Tuesday, February 15, 2011

Washington Irving's The Alhambra

Shortly after having moved back to my parents’ home, I settled down on a soft bed in one of the guest rooms. There was a bookshelf by the side of the bed with books and DVDs. Many of the books were LDS-themed, but others were literature. I had not perused this bookshelf before. I glanced across the spines and saw the title The Alhambra pop out at me. That was unusual. There was a book about a famous building in Granada, Spain, sitting right there untouched for who knew how long. I took it off the shelf and felt the hardcover binding. A sticker had been partly peeled off the spine. “Was it a library book at one time?” I asked myself. Inside the front cover were purple letters made by rubber stamps. One said “SANDY Jr. HIGH” and the other said “SEP 14 1933.” This was certainly curious. “How did my parents get their hands on this one?” I wondered. I flipped to the back side of the book and almost ripped the whole binding away from the paper bundle. Apparently, the book had seen better times. I found a pocket still adhering to the cover and a check out card in it. The book once belonged to the Jordan District Public School Library system. I smiled because I remembered checking out books from libraries that had these paper pockets pasted to the back of the book for the check out cards. To check out a book, patrons had to take it to the librarian, usually a woman, and she would then pull out the card from the pocket, stamp it, put it in her file, and stamp a piece of paper with a grid that informed the patron when the book would be due back at the library. (Nowadays, every book has a barcode and all the patron has to do is scan the barcode, wait for a printed receipt, and take them away. Progress? Most likely, but I sort of miss the sound of the pounding stamp the librarian makes before handing the book back to me, like the kind made in the song “Marian the Librarian” from The Music Man.) I wondered how many times the book was checked out. I pulled out the card and only found two dates: JAN 30 1939 and SEP 11 1939. “Is the book that old?” I thought, “When was it printed?” The copyright listed by Allyn and Bacon had the year as 1926. “That long, huh?” I thought to myself. I could not get over the fact that this book was at least eighty years old. What was more surprising was the title page. It belonged to a series called the Academy Classics for Junior High Schools, edited by Stella S. Center. This particular edition had notes and comments by Frederick Houk Law, Ph.D., the “Head of the Department of English in The Stuyvesant High School New York City.” Did that mean literary professors with doctoral degrees could publish books and work at high schools back in the 1920s? If that was so, then the school system of today could not hold a candle to yesteryear’s merits. Did the education system deteriorate that much? I hoped not, assuming high schools back then employed highly qualified teachers.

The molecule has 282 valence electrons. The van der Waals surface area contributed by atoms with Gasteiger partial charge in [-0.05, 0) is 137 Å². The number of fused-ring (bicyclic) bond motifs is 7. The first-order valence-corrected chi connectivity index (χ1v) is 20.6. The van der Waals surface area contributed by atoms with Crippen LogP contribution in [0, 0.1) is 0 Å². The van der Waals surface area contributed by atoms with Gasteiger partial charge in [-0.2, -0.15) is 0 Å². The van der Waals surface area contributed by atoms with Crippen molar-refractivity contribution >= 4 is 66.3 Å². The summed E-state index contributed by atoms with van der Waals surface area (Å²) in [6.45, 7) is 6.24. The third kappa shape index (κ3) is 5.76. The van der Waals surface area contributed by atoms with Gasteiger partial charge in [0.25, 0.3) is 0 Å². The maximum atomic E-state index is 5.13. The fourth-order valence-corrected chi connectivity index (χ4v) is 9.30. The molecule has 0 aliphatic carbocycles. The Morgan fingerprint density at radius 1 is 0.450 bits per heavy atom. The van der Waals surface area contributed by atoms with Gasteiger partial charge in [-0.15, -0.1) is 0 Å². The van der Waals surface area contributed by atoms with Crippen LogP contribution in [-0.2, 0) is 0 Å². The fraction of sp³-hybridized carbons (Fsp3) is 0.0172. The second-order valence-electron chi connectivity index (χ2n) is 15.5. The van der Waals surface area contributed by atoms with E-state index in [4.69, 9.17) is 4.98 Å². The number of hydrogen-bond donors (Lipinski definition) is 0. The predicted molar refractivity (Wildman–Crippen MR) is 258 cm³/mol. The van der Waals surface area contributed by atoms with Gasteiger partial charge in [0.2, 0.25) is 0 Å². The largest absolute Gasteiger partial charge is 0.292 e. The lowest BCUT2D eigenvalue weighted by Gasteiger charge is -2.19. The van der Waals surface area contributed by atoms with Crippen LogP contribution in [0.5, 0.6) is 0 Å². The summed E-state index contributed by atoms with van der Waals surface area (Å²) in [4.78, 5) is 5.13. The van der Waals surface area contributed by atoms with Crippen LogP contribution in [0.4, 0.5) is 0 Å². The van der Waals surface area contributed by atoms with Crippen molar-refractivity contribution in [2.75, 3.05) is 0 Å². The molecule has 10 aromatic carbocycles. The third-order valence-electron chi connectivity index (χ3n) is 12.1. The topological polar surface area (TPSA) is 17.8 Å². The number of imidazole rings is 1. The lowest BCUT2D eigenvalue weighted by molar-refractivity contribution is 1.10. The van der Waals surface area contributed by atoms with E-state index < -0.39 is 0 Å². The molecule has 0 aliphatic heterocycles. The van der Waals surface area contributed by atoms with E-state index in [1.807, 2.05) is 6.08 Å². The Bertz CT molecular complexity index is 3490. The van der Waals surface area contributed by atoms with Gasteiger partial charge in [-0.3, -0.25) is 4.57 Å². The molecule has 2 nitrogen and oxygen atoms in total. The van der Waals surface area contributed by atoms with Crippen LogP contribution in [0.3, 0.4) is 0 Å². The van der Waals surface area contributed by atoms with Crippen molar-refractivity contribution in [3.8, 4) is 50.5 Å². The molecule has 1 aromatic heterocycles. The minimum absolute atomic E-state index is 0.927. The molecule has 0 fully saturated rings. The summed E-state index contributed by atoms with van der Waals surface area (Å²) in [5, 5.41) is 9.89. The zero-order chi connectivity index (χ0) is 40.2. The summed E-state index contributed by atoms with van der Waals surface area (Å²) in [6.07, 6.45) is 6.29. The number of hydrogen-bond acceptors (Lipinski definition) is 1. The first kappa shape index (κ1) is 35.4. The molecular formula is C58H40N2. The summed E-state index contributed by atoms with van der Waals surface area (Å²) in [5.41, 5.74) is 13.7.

I chose to read the book because it dealt with an American’s outlook on a Spanish landmark. I wondered why I had not heard about it before in my courses. In any case, I wanted to know what a nineteenth-century American’s impression was while wondering through this Islamic palace. I had never been to Granada, but I heard it was a fabulous city to visit. Francisco Asís de Icaza y Breña said it best with this popular phrase: “Give him alms, woman, for in this life there is nothing so pitiable as to be blind in Granada.”

The author of The Alhambra was Washington Irving, the same that wrote “The Legend of Sleepy Hollow.” Irving had gone to Spain to scour the archives and write romantic histories. He later went to Granada and got permission to linger at the Alhambra for some time before heading to London to work as Secretary of the American Legation. He wrote essays and fiction relating to the palace and published his work using the title Tales of the Alhambra. He published it in 1832.

The first portion of the book deals with Irving’s first-hand experiences of the palace and historical backgrounds that created it. They read like elaborate journal entries. Some associations that Irving relates seem a little dramatized. I cannot call him a historian in the truest sense because he mixes history and legend on the same page. Later, he includes stories of magic and intrigue that have the Alhambra as the stage. They read like polished fairy tales. Irving may have gleaned these stories and myths from locals and archives while staying at the palace, but I have to question which ones. Most of the tales seem genuine, but others seem original to the author himself. I cannot claim this without proper research, of course, but I like to know when an author is doing his own work or not. However, these fairy tales are enjoyable in themselves and I do like a good fairy tale. My particular favorite is “Legend of the Three Beautiful Princesses.”

I believe anyone can enjoy this book, or the stories in this book, although children that like fairy tales would have to hear the story from a skillful storyteller in order to like it. The descriptions Irving uses in his earlier chapters may throw off younger readers. An ideal activity for this book would be to compare the observations in the book while strolling through the Alhambra to see how closely Irving got to the original.


1 comment:

  1. You never know what Mom and Dad have stashed here and there. I am guessing Dad was the one who acquired it.


Have you read this book? What did you think of it?


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